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After Meat and Eggs, Now Iranians Cannot Afford Bread and Cheese 


A nation is known for its traditional and unique dishes. With its rich history and cultural diversity, Iran has a reputation for delicious food. Nevertheless, the country’s financial calamity prevents people from affording a decent table, even having a simple breakfast.  

For years, cheese, bread, walnuts, and tea have made the breakfast of millions of Iranians. In recent years, as the country’s economy began to collapse due to the regime’s actions, many Iranians could only afford what they had for many years as breakfast.  

Nevertheless, now, according to Iran’s state-run media, people cannot even afford to have bread and cheese.  

“Seemingly, inflation and skyrocketing prices have not spared the simplest food many Iranians had. Our researches indicate the prices of walnut, bread, and cheese surpass 5 million rials,” the state-run Hamdeli daily acknowledged on July 26.  

However, other food items and essential goods are not affordable either. “According to Iran’s Statistics Center, the inflation of essential food items reached a record in July, surpassing 86%, which is an increase of 4.4%,” Hamdeli adds.  

As many cannot even afford a simple meal of bread and cheese, the news indicates that bread has become the primary nutrition of millions of Iranians.  

“Food inflation in Iran has become alarming, and the statistics center has found the food inflation rate in July to be over 90%. According to the activists of the food market, this incident has caused a sharp fall in the per capita consumption of the main food items in Iran, and on the other hand, it has led to an increase in the consumption of bread,” the state-run Sharq daily wrote on July 27 in this regard.  

Ebrahim Raisi’s failure to fix Iran’s economy

According to Sharq, the current situation has even compelled the regime’s Ministry of Health to acknowledge to “doubling of malnutrition in some deprived provinces such as Sistan and Baluchistan, Kerman, Hormozgan, and South Khorasan.”  

Nevertheless, why Iran’s economic situation has worsened? Is it due to sanctions, or the regime’s wrong policies, corruption, and ineptitude?  

“The main reason for this rampant inflation is the removal of the preferential rate. Yet, it is not limited to this. The lack of investment in productive sectors and the government’s lack of planning to control prices are other causes of inflation, which also causes the government’s budget deficit,” the state-run Setar-e Sobh daily wrote on July 26.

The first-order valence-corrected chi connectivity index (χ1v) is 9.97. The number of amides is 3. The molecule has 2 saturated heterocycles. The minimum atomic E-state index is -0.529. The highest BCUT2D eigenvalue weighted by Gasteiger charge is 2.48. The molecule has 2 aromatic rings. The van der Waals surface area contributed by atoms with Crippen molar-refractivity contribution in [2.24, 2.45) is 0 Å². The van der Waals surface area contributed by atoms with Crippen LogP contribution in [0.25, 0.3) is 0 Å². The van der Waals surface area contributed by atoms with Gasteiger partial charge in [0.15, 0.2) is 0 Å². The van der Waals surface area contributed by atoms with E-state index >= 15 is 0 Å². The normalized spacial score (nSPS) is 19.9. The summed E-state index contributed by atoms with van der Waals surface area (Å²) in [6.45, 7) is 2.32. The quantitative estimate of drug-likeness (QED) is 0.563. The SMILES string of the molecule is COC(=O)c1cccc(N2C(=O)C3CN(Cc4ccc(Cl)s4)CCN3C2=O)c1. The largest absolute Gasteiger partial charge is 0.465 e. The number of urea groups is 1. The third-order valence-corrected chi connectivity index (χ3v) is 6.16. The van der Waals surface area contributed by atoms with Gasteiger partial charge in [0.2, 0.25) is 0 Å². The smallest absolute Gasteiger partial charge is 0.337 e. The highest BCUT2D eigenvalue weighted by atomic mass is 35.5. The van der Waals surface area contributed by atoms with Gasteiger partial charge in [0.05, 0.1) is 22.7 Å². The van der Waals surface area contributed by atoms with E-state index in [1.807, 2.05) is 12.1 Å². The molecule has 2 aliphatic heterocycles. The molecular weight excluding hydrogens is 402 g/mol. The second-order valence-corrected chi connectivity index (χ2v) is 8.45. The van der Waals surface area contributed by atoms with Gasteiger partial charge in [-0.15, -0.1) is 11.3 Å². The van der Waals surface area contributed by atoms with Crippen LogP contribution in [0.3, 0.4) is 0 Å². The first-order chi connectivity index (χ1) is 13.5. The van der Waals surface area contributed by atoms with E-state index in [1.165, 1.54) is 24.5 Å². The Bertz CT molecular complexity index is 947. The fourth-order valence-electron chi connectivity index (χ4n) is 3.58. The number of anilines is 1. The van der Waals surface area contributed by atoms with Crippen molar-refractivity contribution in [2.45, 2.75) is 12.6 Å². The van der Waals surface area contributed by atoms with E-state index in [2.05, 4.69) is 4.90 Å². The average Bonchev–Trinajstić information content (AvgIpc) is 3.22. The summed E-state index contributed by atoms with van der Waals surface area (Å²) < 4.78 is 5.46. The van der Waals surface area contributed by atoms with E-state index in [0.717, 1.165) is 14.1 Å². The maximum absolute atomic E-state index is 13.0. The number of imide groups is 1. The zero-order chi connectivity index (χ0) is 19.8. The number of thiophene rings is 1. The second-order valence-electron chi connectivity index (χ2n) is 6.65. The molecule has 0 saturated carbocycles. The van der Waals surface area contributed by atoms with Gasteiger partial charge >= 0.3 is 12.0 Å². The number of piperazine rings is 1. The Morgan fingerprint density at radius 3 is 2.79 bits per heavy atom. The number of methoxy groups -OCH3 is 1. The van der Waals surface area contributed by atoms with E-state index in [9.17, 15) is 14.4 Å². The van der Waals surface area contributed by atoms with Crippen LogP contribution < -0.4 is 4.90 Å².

The preferential rate was a lower exchange rate allocated to importers of essential goods to control prices. The government of Ebrahim Raisi removed it, cloaked under the benign intention of fighting corruption of the rival faction, but in reality, for profiting more.  

“The government’s expenses are increasing, causing the budget deficit,” Setar-e Sobh added, thus acknowledging that Raisi removed the preferential rate to use every cent to pay his government’s expenses, such as increasing the budget of the regime’s oppressive apparatus.  

However, according to Iran’s state media, Raisi intends to dig his hands deeper into people’s pockets by increasing the prices of goods, or in other words, imposing indirect taxes.   

“The government’s tax and other projected revenues from the sale of resources and property are not realized to the required extent. Thus, the main burden of problems falls on people’s shoulders in the form of skyrocketing prices. The government has turned a blind eye to the disasters that the corrupt economic cycle imposes on the public,” Setar-e Sobh wrote in this regard, adding that in this situation, “It is naïve to think the situation ameliorates soon.”  

Dubbed by ordinary Iranians as the “lord of the promises,” Raisi continues bragging about his government’s economic breakthroughs and giving empty promises.  

“Raisi’s promises starkly contrast people’s tables. The severe consequences of his ‘economic surgery’ could be seen on our tables. Average purchasing power has dramatically decreased, and families suffer for finding food,” the state-run Mostaghel daily wrote on July 26.  

At first glass, it seems Iran’s state media genuinely care about people’s lives. But it is hard to find their articles not ending with warnings to regime officials about social backlash.  

Quoting a recent poll by the state-run ISPA poll center, the state-run Setar-e Sobh warned about people’s reaction to the current financial problems.  

“The result of the ISPA poll is a warning for the system. Today, there are many examples of violence in society, and [the regime] has provided the basis for them,” Setar-e Sobh wrote. “One sees that the society has not only made no effort to improve their situation, but they have sunk deeper into poverty. Such people are angry and dangerous for [the regime].”